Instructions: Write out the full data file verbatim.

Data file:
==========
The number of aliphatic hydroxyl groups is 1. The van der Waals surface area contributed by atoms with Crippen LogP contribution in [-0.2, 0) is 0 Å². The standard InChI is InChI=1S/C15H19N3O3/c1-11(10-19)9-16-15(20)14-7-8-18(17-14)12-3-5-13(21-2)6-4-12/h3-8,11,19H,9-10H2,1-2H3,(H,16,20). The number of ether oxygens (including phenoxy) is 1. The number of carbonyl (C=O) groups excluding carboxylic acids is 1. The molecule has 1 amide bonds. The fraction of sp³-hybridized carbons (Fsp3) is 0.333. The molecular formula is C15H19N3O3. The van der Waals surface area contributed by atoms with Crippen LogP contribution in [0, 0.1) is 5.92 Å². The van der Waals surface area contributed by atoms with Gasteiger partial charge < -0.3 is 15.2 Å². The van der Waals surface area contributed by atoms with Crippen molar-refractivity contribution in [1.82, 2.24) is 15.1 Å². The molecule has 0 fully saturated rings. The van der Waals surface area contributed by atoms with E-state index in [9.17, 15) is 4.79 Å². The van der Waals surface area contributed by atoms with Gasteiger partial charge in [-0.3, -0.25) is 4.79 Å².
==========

The number of aliphatic hydroxyl groups is 1. The van der Waals surface area contributed by atoms with Crippen LogP contribution in [-0.2, 0) is 0 Å². The standard InChI is InChI=1S/C15H19N3O3/c1-11(10-19)9-16-15(20)14-7-8-18(17-14)12-3-5-13(21-2)6-4-12/h3-8,11,19H,9-10H2,1-2H3,(H,16,20). The number of ether oxygens (including phenoxy) is 1. The number of carbonyl (C=O) groups excluding carboxylic acids is 1. The molecule has 1 amide bonds. The fraction of sp³-hybridized carbons (Fsp3) is 0.333. The molecular formula is C15H19N3O3. The van der Waals surface area contributed by atoms with Crippen LogP contribution in [0, 0.1) is 5.92 Å². The van der Waals surface area contributed by atoms with Gasteiger partial charge < -0.3 is 15.2 Å². The van der Waals surface area contributed by atoms with Crippen molar-refractivity contribution in [1.82, 2.24) is 15.1 Å². The molecule has 0 fully saturated rings. The van der Waals surface area contributed by atoms with E-state index in [9.17, 15) is 4.79 Å². The van der Waals surface area contributed by atoms with Gasteiger partial charge in [-0.3, -0.25) is 4.79 Å².